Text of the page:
–  Each morning that you see an employee, say “Good morning.” (You’d be surprised how many people tell us that their boss doesn’t acknowledge their presence.)

–  Sponsor business functions that include employees’ families. (Make them voluntary, as some employees would rather spend their time away from work—away from work people.)

–  Be available to talk with employees. Get to know them as “whole people,” not just as job descriptions.

Learning: Everyone wants to continue to learn, grow and develop. In these fast changing times, you can’t afford not to. Even if you stay in the same position for years, requirements of the job will keep changing and you must also change just to keep up.  Here are some actions for providing a learning culture:

–  Provide feedback on performance and coaching to employees on an ongoing basis. (Saving it up for the surprise end of the year performance evaluation is counterproductive.)

–  Sending employees to training is only one way to develop people (and not always the best way). Consider coaching, shadowing, temporary assignments and participation on problem solving teams that keep employees focused on the job and are cost-effective means for development.

–  Delegate one of your responsibilities that have become routine to you but that would be new and challenging to your employee.

Contributing: Lastly, everyone wants to know that his or her coming to work everyday makes a difference. They develop pride in knowing that they have contributed to helping the company achieve its goals and move toward its vision. Below are some ways that you can provide a sense of contribution:

–  Articulate clearly how what individuals do contribute to the success of the organization. (“Here’s how what you do matters…”) And then do it over and over again as they continue contributing.

–  Thank people for a job well done. (An attitude of  “Why should I thank them; they get paid to do their jobs,” gets you compliance. It buys you arms and legs, not people who want to go the extra mile.)

–  When individuals go the extra mile, write a personal note to them, take them to lunch, put a memo in their personnel file, recognize them at a staff meeting, present them with a certificate—just to name a few ways.


Try these ideas on for size:

To really answer your query effectively, I would need to know your company’s size and approximate location. Size is critical, because what will work well in a small-to-medium sized organization might not be feasible in a large company. Location is important (the “snow trip”
might be of questionable value in Alaska; a day in the country might work well in a major urban area.)

Do your best to determine the time demands for each position (not an easy task, but necessary).

* Ask each employee the question “If you had an extra long (4-day) weekend–Friday through Monday for example–what would you like to do with it?”
* Give each person a day off for their birthday. (If the birthday falls on a weekend, give the following Monday.)
* The company’s anniversary is a short work day or the weekend following is a three-day weekend.
* Offer cross-training job-development training.
* Offer time off (with pay) for employment-related educational opportunities. Completion of class with grade of B or better might be considered for a raise if the education has definite benefit to the company.
* I’ve used one-weekend-day company social events (Picnics and carnivals, for example) very effectively in organizations with 20 employees (A Saturday at Knotts Berry Farm) to 8,800 employees (Taking over a community park for a company picnic).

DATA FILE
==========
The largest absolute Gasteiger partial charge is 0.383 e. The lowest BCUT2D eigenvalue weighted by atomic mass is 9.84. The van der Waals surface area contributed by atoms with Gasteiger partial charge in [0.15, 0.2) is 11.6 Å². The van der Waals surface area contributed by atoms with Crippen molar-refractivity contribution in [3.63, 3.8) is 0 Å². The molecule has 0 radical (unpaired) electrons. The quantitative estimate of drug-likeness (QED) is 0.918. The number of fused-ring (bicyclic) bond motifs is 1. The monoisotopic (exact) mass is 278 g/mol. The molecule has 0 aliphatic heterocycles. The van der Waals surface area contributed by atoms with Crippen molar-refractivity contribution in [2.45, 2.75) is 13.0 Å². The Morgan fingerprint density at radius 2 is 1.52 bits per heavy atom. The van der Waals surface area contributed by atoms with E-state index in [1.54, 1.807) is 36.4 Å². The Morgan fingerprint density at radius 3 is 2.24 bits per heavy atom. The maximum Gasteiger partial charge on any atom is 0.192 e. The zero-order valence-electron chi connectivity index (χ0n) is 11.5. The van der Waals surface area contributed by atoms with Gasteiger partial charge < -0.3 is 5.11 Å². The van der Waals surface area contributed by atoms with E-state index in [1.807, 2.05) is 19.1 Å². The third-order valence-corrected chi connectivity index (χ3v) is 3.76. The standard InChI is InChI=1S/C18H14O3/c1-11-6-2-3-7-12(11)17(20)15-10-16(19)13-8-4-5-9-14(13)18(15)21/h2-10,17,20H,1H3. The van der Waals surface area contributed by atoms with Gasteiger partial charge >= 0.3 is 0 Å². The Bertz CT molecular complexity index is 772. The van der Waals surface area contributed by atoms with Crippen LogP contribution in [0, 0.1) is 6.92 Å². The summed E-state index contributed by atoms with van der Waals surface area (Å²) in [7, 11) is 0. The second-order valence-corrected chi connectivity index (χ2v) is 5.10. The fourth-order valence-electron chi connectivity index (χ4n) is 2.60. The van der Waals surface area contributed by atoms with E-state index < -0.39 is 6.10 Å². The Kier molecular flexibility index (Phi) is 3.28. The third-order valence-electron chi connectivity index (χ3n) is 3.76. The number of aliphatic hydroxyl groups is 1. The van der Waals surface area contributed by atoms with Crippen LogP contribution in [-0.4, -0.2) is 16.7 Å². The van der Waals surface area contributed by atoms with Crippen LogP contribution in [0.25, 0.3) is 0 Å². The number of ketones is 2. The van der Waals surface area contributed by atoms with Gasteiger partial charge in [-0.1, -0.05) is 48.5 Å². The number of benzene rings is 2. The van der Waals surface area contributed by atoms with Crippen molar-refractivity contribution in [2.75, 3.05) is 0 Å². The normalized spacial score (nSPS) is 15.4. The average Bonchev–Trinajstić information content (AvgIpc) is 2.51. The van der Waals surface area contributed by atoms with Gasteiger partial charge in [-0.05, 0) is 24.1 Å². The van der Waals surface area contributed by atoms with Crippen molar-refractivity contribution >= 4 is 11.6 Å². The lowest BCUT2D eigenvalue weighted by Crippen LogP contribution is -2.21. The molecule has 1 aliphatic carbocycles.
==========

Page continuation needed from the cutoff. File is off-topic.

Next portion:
* Hiring a bus for a surprise one-day snow trip worked well in an organization with 14 people.
* Setting up 10 x 4 work weeks and A/B teams schedule so the company continues to function efficiently. (Modified schedules work for
most urban fire departments.)


I have my own Irish Food Business.
Recently I was working in Minneapolis visiting my client Lunds & Byerly’s Grocery chain.
Whilst there, I met the President of a technology company.
For his employees , we decided to have a TEAM BUILDING cooking class….
So last week 27 people sat in an Irish Cooking class and during that time, I mentioned someones birthday and created the birthday boy chair !! The CFO was teased….the accountant was picked on !! the sales guy was asked to come up and assist etc. It was 2 hours of fun…we tasted Irish drinks and ate what I made….throughout,I used their internal sales strategy and tailored it to fit through message points about building your business………It was a really fun afternoon…….


I first learned how powerful inspiring a company’s employees through their passion was when I was working for a training company marketing their events. I was at one of the events “doing my job” when all of the sudden the event leader calls me up on stage. I was a little shocked because I had always prefered to stay behind the scenes. When I got up on the stage the event leader looks out into the audience and says, “Who here has benefited from this event and knows that their life and business will forever be improved by being here?” Pretty much the whole audience raised their hands. Then she looks out into the audience again and says, “Every one of you out here today needs to thank this woman right here.” I was kind of shocked. I was thinking why in the world do these people have to thank me? They should be thanking the leader for giving them the great content. Then she says, “Without this woman, none of you would be at this event and none of you would be able to make the changes you have learned here today.” All of the sudden the whole audience stood up and was smiling and cheering for me. I looked out and saw complete gratitude on there faces. It was at that moment that everything I had done had finally seemed worth while. Up until that point I had sat in my office and crunched numbers and created marketing campaigns but I never took the moment to realize the end result of all my work. After that I got words of praise, thanks and hugs from soo many people. It was this one moment, this one act that put my whole job into perspective. It gave me purpose. It inspired me to go to work everyday and do what I needed to do because I knew I was making a difference in other people’s life.